Meanwhile the Italian workers, now convinced that malaria was caused by a parasite, took up the challenge with vigour and Marchiafava and Bignami, using a combination of eosin-based blood stains and the oil-immersion microscope objective developed by the Carl Zeiss Company in 1882-4, observed amoeboid movement of the organism. This left them in no doubt that they were dealing with a protozoan parasite that invaded red blood cells, grew within the cells and produced daughter cells that invaded fresh blood cells [21]. Thereafter the Italian views dominated malaria research and, based on observations of the erythrocytic stages of the parasite, Golgi between 1885-6 differentiated between tertian (48 hour periodicity) and quartan (72 hour periodicity) malaria [22] and in 1889-1890 Golgi and Marchiafava further described the differences between mild Spring malaria (benign tertian) and severe Summer-Autumn (malignant tertian) malaria [23].

By this time it had also become clear that the paroxsms characteristic of malaria coincided with the bursting of infected red blood cells and the release of the products of multiplication something that Laveran, who had also realised that in the case of malignant tertian malaria the brain was involved, had proposed [24]. Thus by 1890 it was known that malaria was caused by a protozoan parasite that invaded and multiplied in red blood cells and, after a lot of confusion, that there were three species with specific periodicities and other characteristics responsible for benign tertian (Haemamoeba vivax), malignant tertian (Laverania malariae) and quartan (Haemamoeba malariae) malaria now respectively Plasmodium vivax, P. falciparum and P. malariae. The situation as it existed in 1900 is beautifully summarised by Grassi in his monograph, Studi di uno Zoologo Sulla Malaria[25] and, although more details have since been added, this work remains as relevant today as it was 110 years ago. In 1918, John Stephens, working in West Africa, discovered a fourth species which resembled P. vivax which he described as P. ovale in 1922 [26].

The sexual stages

The action now moves to Canada in 1897 and to the United States a year later where a medical student, William MacCallum, and his colleague, Eugene Opie, while examining the blood of crows infected with Haemoproteus columbae, a haematozoan closely related to the malaria parasites, observed flagellated structures which they described in detail and also recorded how the flagellated bodies fused with non-motile bodies to form a vermicule (now called an ookinete) [27]. MacCallum suggested that he was witnessing sexual reproduction that paralleled that in mammals (and, it should be noted, related sporozoans that were already familiar to European zoologists [28, 29]) and that the flagellated forms were male gametes, the non-motile forms female gametes and the vermicule the zygote. MacCallum's findings are very significant as he realised that: 'Have we not here...a sexual process...the result of which is the motile vermiculus? This is a process which we might have expected and which I am confident will be found to occur in the case of the human malaria parasites...' [30]. The significance of this observation initially eluded Ronald Ross (see below) something that remained with him for the rest of his life [31] but was not missed by Patrick Manson who wrote to Ross that 'MacCallum's observation on Halteridium; if it is correct, it is of the greatest importance' [31, 32]. Here MacCallum reached a dead end because he believed that the vermicule then invaded cells of the vertebrate host but was unable to pursue this line of investigation.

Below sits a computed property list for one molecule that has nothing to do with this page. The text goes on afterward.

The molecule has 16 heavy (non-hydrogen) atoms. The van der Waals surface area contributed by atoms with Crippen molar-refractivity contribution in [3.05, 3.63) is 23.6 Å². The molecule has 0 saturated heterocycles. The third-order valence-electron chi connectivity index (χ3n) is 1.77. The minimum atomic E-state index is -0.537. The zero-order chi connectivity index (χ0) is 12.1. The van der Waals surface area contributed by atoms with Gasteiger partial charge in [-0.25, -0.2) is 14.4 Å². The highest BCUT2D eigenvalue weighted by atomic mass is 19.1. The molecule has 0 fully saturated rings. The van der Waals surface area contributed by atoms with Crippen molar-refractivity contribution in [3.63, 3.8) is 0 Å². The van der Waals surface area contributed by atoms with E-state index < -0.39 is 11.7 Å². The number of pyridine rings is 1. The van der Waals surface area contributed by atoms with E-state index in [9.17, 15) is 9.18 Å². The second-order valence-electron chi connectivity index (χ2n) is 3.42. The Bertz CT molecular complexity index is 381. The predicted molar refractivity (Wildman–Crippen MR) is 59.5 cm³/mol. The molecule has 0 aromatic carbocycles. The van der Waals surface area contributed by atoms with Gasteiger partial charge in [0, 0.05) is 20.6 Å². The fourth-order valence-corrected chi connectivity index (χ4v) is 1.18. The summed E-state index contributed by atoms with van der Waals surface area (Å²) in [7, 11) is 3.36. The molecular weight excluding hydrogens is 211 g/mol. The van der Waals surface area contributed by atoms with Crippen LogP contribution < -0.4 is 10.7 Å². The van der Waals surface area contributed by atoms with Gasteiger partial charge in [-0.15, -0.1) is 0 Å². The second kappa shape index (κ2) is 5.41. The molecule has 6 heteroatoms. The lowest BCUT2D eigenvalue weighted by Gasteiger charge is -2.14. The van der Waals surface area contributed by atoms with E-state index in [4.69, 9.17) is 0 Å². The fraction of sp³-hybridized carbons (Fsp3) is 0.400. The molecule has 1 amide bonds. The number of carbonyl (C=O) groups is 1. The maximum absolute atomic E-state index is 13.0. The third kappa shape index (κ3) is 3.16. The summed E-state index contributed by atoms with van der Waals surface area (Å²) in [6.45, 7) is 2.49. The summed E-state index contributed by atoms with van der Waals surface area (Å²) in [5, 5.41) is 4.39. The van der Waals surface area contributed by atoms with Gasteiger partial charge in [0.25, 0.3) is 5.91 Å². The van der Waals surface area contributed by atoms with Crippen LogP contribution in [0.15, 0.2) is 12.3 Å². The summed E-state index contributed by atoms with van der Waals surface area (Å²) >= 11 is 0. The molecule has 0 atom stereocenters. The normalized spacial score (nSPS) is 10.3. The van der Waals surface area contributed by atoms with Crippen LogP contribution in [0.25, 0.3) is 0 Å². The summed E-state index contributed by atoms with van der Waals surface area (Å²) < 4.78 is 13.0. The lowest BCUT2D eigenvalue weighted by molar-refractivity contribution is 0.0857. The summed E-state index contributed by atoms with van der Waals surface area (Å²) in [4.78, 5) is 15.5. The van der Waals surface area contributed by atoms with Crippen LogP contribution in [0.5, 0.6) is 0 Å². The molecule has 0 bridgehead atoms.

Despite all their accumulated knowledge and skills no malariologists could explain how the parasite spread from one human to another. The clues were, however, in place. Over the centuries, circumstantial evidence had accumulated that suggested that mosquitoes might somehow be connected with malaria and by 1883 the American physician, Albert King, had assembled the mass of evidence that was to become known as the mosquito-malaria doctrine [33]. Between 1884 and 1897, Laveran, Manson (who in 1877 had demonstrated that the filarial worms responsible for lymphatic filariasis were transmitted by mosquitoes [34]), and the Italian malariologists, had become increasingly convinced that mosquitoes were involved in the transmission of malaria. Thereafter opinions differed with some observers, including Manson, believing that humans became infected by drinking water contaminated by infected mosquitoes while others thought that the infection was acquired by inhaling dust from dried-up ponds in which infected mosquitoes had died, in other words, variations on the water and ingestion and air and inhalation theories proposed by Tommasi-Crudeli and Klebs in 1879. Manson also toyed with the idea that transmission might be mechanical, i.e. the parasites were passively carried from host to host on the proboscis of a mosquito.